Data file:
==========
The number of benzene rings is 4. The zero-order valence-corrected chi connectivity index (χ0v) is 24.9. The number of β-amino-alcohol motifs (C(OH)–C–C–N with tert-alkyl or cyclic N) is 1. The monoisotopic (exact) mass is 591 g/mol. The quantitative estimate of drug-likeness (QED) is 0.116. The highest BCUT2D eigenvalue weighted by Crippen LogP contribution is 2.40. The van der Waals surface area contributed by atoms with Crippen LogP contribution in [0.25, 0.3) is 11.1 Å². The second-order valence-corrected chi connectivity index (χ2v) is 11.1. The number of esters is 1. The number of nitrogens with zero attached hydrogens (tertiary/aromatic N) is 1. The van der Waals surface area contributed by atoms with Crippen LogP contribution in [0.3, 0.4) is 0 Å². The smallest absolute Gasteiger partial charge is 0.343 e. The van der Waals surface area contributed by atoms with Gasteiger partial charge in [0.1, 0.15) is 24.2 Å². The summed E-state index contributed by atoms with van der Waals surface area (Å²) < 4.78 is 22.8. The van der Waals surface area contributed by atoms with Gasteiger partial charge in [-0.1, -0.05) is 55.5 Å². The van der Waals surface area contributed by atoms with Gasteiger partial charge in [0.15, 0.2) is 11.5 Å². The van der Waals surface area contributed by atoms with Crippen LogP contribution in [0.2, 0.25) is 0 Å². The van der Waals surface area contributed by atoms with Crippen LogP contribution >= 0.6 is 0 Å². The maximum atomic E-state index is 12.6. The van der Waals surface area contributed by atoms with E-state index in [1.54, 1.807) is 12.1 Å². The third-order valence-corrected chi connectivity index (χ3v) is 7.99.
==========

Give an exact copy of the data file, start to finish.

The number of benzene rings is 4. The zero-order valence-corrected chi connectivity index (χ0v) is 24.9. The number of β-amino-alcohol motifs (C(OH)–C–C–N with tert-alkyl or cyclic N) is 1. The monoisotopic (exact) mass is 591 g/mol. The quantitative estimate of drug-likeness (QED) is 0.116. The highest BCUT2D eigenvalue weighted by Crippen LogP contribution is 2.40. The van der Waals surface area contributed by atoms with Crippen LogP contribution in [0.25, 0.3) is 11.1 Å². The second-order valence-corrected chi connectivity index (χ2v) is 11.1. The number of esters is 1. The number of nitrogens with zero attached hydrogens (tertiary/aromatic N) is 1. The van der Waals surface area contributed by atoms with Crippen LogP contribution in [0.3, 0.4) is 0 Å². The smallest absolute Gasteiger partial charge is 0.343 e. The van der Waals surface area contributed by atoms with Gasteiger partial charge in [0.1, 0.15) is 24.2 Å². The summed E-state index contributed by atoms with van der Waals surface area (Å²) < 4.78 is 22.8. The van der Waals surface area contributed by atoms with Gasteiger partial charge in [-0.1, -0.05) is 55.5 Å². The van der Waals surface area contributed by atoms with Gasteiger partial charge in [0.15, 0.2) is 11.5 Å². The van der Waals surface area contributed by atoms with Crippen LogP contribution in [0.2, 0.25) is 0 Å². The van der Waals surface area contributed by atoms with Crippen LogP contribution >= 0.6 is 0 Å². The maximum atomic E-state index is 12.6. The van der Waals surface area contributed by atoms with E-state index in [1.54, 1.807) is 12.1 Å². The third-order valence-corrected chi connectivity index (χ3v) is 7.99.